Military Whistleblower Speaks Out on Bradley Manning

On a day when the anti-war movement in the US showed some signs of life, a military whistleblower, Lawrence Rockwood, took a stand in solidarity with a young solider who is traveling a path quite similar to his own. Bradley Manning is the young soldier that Rockwood spoke about during a meeting at the Peace Pentagon organized by the Socialist Party USA yesterday after the anti-war demonstration. Manning is accused of stealing thousands of secret files from the US military and passing them on to the Wikileaks website. He is currently being held in a detention center in Quantico, Virginia in conditions that some commentators have described as torture.

Rockwood offered a unique perspective on Manning’s case. In 1994, Rockwood was a US Army counter-intelligence officer sent to Haiti in an operation that was supposed to restore democracy to the country. As in other political transitions, those in power sought to use the transition to settle political scores. Right-wing groups used the ensuing chaos to carry out the torture and murder of supporters of ex-President Bertrand Aristide.

Rockwood understood that as an occupying army, the US military had a duty under the Geneva Conventions to protect civilians. This perspective, instilled into the fourth generation military officer, led him to conduct what the Army called “unauthorized” human rights inspections of Haitian jails. These inspections uncovered horrific acts of torture and abuse, all done while the US military occupied the country.

Rockwood was immediately taken into custody and, much like Manning, he became a military whistleblower by describing the inhumane and illegal acts carried out by the Haitian right-wing under the watch of the US military.

Rockwood was able to present himself in public – in the pages of the New York Times and the Washington Post, in a high-profile appearance on 20/20 and eventually in his book Walking Away from Nuremberg. On the other hand, the US Government has isolated Manning from the media so, “we don’t have his words.” As a result, any speculation as to what Manning’s motive was or even whether he did or did not carry out the act of passing along the secret files remain a mystery. Rockwood presented Manning as something of an “accused hero.”

Keeping Manning from the media and visitors is a part of the “suicide precautions” that the military has imposed on him. Again, Rockwood’s case offers an interesting counterpoint. Not only did Rockwood not spend one day in jail, he was not even handcuffed when he was taken into custody. Manning now faces full-body cavity searches, 24-hour surveillance and the humiliating experience of being paraded around naked by his jailers.

Manning’s treatment “is really without precedent.” Rockwood not only blamed the military, but also focused on the role of the psychologists and psychiatrists who must have signed off on the suicide precautions. He noted the sharp debate that occurred inside the American Psychological Association about the collaboration between practitioners and the military in instances of torture. Rockwood described the detention of Manning as another example of this unethical combination.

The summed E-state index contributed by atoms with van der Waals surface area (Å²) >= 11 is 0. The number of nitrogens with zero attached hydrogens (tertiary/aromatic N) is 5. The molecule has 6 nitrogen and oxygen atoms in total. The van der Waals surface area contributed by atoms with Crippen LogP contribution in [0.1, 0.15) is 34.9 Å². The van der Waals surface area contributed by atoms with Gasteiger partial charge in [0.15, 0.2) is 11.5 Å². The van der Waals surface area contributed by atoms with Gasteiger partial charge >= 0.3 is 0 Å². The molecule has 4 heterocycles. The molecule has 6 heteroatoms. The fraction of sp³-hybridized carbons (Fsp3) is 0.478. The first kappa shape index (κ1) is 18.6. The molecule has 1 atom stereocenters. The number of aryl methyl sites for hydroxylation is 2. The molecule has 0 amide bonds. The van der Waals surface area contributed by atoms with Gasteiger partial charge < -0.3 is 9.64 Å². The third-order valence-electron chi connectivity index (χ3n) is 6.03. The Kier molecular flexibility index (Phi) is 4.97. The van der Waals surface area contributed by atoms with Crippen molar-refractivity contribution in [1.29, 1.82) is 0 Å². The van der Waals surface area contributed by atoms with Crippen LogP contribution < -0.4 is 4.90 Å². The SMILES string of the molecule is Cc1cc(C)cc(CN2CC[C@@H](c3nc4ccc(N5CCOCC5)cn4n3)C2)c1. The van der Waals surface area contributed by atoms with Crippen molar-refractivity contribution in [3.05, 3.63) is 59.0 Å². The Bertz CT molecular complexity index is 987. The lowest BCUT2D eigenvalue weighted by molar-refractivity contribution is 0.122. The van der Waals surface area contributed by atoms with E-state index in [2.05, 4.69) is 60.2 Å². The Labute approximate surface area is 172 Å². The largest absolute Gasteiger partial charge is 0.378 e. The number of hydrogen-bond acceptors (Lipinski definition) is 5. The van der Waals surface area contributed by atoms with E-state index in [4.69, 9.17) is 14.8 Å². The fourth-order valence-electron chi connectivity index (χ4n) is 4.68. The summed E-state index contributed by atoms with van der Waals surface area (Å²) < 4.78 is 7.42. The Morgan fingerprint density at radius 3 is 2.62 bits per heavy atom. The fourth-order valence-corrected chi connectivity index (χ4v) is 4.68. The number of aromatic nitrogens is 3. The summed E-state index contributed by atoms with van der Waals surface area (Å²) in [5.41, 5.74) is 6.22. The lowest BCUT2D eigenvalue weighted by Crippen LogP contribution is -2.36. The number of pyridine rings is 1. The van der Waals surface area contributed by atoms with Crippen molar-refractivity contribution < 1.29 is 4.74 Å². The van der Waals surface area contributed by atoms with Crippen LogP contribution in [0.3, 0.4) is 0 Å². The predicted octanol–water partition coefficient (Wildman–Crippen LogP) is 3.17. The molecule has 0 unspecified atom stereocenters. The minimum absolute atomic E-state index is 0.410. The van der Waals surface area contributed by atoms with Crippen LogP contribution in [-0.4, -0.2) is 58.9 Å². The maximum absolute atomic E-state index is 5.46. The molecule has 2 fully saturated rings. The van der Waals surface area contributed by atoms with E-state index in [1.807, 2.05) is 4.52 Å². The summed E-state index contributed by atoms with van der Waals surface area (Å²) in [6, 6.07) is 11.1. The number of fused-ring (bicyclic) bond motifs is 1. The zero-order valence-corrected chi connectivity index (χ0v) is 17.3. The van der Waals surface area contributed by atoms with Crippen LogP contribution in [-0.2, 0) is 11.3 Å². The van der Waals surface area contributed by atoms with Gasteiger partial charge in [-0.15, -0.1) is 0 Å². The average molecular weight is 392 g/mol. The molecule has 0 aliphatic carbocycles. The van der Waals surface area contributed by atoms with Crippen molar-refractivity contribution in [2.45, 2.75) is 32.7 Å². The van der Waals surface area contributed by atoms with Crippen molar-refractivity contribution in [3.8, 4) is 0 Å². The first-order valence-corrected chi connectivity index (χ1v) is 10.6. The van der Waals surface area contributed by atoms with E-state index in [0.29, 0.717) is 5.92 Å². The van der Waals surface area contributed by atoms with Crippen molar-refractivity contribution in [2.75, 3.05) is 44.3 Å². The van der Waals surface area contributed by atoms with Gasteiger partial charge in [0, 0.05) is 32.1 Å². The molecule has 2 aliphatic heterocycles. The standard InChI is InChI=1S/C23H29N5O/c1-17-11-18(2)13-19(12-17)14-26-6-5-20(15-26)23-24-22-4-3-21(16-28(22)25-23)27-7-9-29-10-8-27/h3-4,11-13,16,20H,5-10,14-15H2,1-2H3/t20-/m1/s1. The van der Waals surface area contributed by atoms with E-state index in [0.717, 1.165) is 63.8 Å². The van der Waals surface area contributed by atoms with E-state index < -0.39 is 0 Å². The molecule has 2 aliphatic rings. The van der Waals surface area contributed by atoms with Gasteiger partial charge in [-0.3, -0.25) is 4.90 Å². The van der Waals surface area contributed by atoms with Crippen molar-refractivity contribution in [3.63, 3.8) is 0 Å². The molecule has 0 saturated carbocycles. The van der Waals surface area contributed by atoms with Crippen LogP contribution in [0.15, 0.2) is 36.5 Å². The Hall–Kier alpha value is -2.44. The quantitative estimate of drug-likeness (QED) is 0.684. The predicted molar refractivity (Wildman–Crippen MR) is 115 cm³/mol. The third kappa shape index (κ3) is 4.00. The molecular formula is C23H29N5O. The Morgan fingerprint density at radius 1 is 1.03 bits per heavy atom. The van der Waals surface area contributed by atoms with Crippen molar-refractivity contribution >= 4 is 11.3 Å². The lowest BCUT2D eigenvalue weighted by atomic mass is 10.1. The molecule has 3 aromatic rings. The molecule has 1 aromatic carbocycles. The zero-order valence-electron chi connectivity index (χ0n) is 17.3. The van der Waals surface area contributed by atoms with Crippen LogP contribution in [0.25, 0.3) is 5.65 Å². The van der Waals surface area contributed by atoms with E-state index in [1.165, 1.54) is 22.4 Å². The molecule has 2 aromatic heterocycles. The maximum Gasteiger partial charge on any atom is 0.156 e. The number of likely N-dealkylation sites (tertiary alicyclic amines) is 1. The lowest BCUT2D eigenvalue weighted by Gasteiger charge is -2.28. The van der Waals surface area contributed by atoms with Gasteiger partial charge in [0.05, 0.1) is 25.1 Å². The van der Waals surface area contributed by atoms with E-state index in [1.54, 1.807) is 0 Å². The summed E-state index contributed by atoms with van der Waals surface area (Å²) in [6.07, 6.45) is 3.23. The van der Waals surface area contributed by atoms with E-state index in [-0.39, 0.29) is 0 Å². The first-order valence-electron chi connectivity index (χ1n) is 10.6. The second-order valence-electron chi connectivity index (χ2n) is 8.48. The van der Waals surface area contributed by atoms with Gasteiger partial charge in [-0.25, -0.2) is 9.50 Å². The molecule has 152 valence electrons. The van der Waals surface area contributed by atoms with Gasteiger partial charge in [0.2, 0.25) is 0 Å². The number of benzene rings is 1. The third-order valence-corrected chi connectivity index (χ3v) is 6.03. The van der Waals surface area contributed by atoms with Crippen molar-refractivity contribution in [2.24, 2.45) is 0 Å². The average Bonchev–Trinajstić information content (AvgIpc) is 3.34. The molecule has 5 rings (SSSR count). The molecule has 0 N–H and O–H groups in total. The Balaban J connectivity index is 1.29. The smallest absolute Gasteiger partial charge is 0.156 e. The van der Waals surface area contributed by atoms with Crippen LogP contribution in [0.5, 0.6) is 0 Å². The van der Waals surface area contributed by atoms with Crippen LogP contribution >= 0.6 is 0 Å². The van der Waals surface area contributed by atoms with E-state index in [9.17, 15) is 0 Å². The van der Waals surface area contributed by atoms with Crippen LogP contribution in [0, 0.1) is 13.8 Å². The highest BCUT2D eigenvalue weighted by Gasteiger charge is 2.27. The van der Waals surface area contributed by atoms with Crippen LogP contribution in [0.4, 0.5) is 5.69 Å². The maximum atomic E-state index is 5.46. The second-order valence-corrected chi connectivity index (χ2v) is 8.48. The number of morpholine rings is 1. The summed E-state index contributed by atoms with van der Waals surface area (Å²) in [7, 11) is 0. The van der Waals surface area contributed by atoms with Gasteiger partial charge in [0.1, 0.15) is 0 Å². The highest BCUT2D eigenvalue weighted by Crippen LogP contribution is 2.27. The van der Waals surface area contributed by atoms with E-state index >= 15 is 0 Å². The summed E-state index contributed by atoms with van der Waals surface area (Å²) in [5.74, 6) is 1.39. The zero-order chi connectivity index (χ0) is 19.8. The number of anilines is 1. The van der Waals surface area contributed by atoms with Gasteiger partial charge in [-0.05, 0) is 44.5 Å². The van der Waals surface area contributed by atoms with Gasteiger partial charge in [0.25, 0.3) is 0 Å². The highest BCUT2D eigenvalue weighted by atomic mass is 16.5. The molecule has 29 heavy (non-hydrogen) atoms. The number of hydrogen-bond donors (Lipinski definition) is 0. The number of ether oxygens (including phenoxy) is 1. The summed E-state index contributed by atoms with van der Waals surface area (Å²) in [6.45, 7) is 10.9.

For Rockwood, it is critical to support Manning since, if it is indeed true that he passed along the secret files to Wikileaks, Manning “threatens the basic infrastructure of our secrecy industry.” And it is this secrecy industry, much more than even the military industrial complex, that presents the greatest threat to democracy throughout the world. “No matter what good our country can do in the world,” Rockwood stated “it is being undermined by the secrecy industry.” As a result, the US peace movement should not just focus on “bringing the troops home,” but on “ending war as a way of life.”

Rockwood closed his presentation with a series of provocative comparisons. Why, he asked the crowd, was Bradley Manning in jail while Colin Powell is presented as an American hero? Similarly, who has contributed more to the defense of democracy, Bradley Manning or the torture memo author John Yoo? Answering these questions will go a long way to determining the future of democracy in this country.

The urgency of Manning’s case was brought home during the conversation after the presentation. Proceedings are expected to begin sometime in May or June of this year and he could face his court-martial in November. Rockwood stated repeatedly that Manning faced espionage charges that could result in the death penalty. He advised activists in the crowd that efforts to embarrass the government during his own case proved to be the most effective solidarity tactic. For instance. Rockwood was given an award by the American Civil Liberties Union that helped to increase the pressure on the US military.

It was also noted that Manning is, very clearly, “Obama’s prisoner.” The President could free him with one short executive order, yet Barack Obama has chosen to remain silent to the abusive conditions Manning is held in. With a presidential election coming up in 2012, the case of Bradley Manning may prove to be a sore spot for a president seeking a second term.

Billy Wharton is a writer, activist and co-chair of the Socialist Party USA. He can be reached at: Read other articles by Billy, or visit Billy's website.